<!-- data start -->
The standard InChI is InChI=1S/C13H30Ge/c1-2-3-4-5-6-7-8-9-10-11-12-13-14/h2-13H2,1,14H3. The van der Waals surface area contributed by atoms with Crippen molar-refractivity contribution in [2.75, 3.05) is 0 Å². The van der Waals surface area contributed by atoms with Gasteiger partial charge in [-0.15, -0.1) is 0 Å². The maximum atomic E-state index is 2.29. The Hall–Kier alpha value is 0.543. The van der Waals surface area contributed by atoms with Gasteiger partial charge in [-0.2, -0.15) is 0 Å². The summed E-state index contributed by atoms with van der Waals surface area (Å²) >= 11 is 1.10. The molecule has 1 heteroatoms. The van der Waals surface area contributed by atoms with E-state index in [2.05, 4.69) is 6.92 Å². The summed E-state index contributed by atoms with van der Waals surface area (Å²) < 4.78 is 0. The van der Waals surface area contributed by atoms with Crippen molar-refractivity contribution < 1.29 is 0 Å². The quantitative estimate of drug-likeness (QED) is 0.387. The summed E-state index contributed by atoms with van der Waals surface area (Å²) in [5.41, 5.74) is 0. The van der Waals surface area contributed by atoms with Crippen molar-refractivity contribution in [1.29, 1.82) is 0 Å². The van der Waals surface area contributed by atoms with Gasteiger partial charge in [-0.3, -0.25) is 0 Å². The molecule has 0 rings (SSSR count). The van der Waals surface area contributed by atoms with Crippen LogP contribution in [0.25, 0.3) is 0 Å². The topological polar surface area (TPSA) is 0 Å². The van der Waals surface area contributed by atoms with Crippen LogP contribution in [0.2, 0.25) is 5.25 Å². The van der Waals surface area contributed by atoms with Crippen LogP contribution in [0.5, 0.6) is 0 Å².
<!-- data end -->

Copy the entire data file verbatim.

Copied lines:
The standard InChI is InChI=1S/C13H30Ge/c1-2-3-4-5-6-7-8-9-10-11-12-13-14/h2-13H2,1,14H3. The van der Waals surface area contributed by atoms with Crippen molar-refractivity contribution in [2.75, 3.05) is 0 Å². The van der Waals surface area contributed by atoms with Gasteiger partial charge in [-0.15, -0.1) is 0 Å². The maximum atomic E-state index is 2.29. The Hall–Kier alpha value is 0.543. The van der Waals surface area contributed by atoms with Gasteiger partial charge in [-0.2, -0.15) is 0 Å². The summed E-state index contributed by atoms with van der Waals surface area (Å²) >= 11 is 1.10. The molecule has 1 heteroatoms. The van der Waals surface area contributed by atoms with E-state index in [2.05, 4.69) is 6.92 Å². The summed E-state index contributed by atoms with van der Waals surface area (Å²) < 4.78 is 0. The van der Waals surface area contributed by atoms with Crippen molar-refractivity contribution < 1.29 is 0 Å². The quantitative estimate of drug-likeness (QED) is 0.387. The summed E-state index contributed by atoms with van der Waals surface area (Å²) in [5.41, 5.74) is 0. The van der Waals surface area contributed by atoms with Crippen molar-refractivity contribution in [1.29, 1.82) is 0 Å². The van der Waals surface area contributed by atoms with Gasteiger partial charge in [-0.3, -0.25) is 0 Å². The molecule has 0 rings (SSSR count). The van der Waals surface area contributed by atoms with Crippen LogP contribution in [0.25, 0.3) is 0 Å². The topological polar surface area (TPSA) is 0 Å². The van der Waals surface area contributed by atoms with Crippen LogP contribution in [0.2, 0.25) is 5.25 Å². The van der Waals surface area contributed by atoms with Crippen LogP contribution in [0.5, 0.6) is 0 Å².